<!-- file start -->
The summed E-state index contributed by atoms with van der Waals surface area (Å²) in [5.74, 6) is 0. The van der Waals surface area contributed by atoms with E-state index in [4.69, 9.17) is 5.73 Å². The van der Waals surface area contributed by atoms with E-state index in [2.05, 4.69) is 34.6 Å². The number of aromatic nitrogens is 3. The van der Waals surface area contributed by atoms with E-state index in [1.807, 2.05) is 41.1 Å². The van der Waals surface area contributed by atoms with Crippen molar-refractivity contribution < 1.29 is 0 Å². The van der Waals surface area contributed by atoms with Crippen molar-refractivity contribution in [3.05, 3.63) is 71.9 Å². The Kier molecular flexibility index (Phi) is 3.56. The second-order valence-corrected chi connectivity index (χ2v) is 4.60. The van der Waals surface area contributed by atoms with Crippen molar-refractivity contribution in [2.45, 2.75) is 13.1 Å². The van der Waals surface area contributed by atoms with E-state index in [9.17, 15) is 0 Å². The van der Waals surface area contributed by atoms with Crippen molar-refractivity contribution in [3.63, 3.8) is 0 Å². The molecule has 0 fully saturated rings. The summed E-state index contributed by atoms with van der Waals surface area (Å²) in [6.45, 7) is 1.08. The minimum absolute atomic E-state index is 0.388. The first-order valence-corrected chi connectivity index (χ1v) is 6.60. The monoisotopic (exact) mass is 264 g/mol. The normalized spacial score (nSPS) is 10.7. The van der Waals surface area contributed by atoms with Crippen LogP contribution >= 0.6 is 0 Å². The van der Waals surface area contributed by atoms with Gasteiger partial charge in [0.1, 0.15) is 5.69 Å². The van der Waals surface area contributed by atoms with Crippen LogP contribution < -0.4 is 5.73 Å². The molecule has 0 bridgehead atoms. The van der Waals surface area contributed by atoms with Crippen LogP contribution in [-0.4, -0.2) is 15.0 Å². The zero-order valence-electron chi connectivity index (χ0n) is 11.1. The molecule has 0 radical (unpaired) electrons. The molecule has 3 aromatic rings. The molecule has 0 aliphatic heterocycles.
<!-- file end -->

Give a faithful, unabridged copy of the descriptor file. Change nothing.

The summed E-state index contributed by atoms with van der Waals surface area (Å²) in [5.74, 6) is 0. The van der Waals surface area contributed by atoms with E-state index in [4.69, 9.17) is 5.73 Å². The van der Waals surface area contributed by atoms with E-state index in [2.05, 4.69) is 34.6 Å². The number of aromatic nitrogens is 3. The van der Waals surface area contributed by atoms with E-state index in [1.807, 2.05) is 41.1 Å². The van der Waals surface area contributed by atoms with Crippen molar-refractivity contribution < 1.29 is 0 Å². The van der Waals surface area contributed by atoms with Crippen molar-refractivity contribution in [3.05, 3.63) is 71.9 Å². The Kier molecular flexibility index (Phi) is 3.56. The second-order valence-corrected chi connectivity index (χ2v) is 4.60. The van der Waals surface area contributed by atoms with Crippen molar-refractivity contribution in [2.45, 2.75) is 13.1 Å². The van der Waals surface area contributed by atoms with E-state index in [9.17, 15) is 0 Å². The van der Waals surface area contributed by atoms with Crippen molar-refractivity contribution in [3.63, 3.8) is 0 Å². The molecule has 0 fully saturated rings. The summed E-state index contributed by atoms with van der Waals surface area (Å²) in [6.45, 7) is 1.08. The minimum absolute atomic E-state index is 0.388. The first-order valence-corrected chi connectivity index (χ1v) is 6.60. The monoisotopic (exact) mass is 264 g/mol. The normalized spacial score (nSPS) is 10.7. The van der Waals surface area contributed by atoms with Crippen LogP contribution >= 0.6 is 0 Å². The van der Waals surface area contributed by atoms with Gasteiger partial charge in [0.1, 0.15) is 5.69 Å². The van der Waals surface area contributed by atoms with Crippen LogP contribution < -0.4 is 5.73 Å². The molecule has 0 bridgehead atoms. The van der Waals surface area contributed by atoms with Crippen LogP contribution in [-0.4, -0.2) is 15.0 Å². The zero-order valence-electron chi connectivity index (χ0n) is 11.1. The molecule has 0 radical (unpaired) electrons. The molecule has 3 aromatic rings. The molecule has 0 aliphatic heterocycles.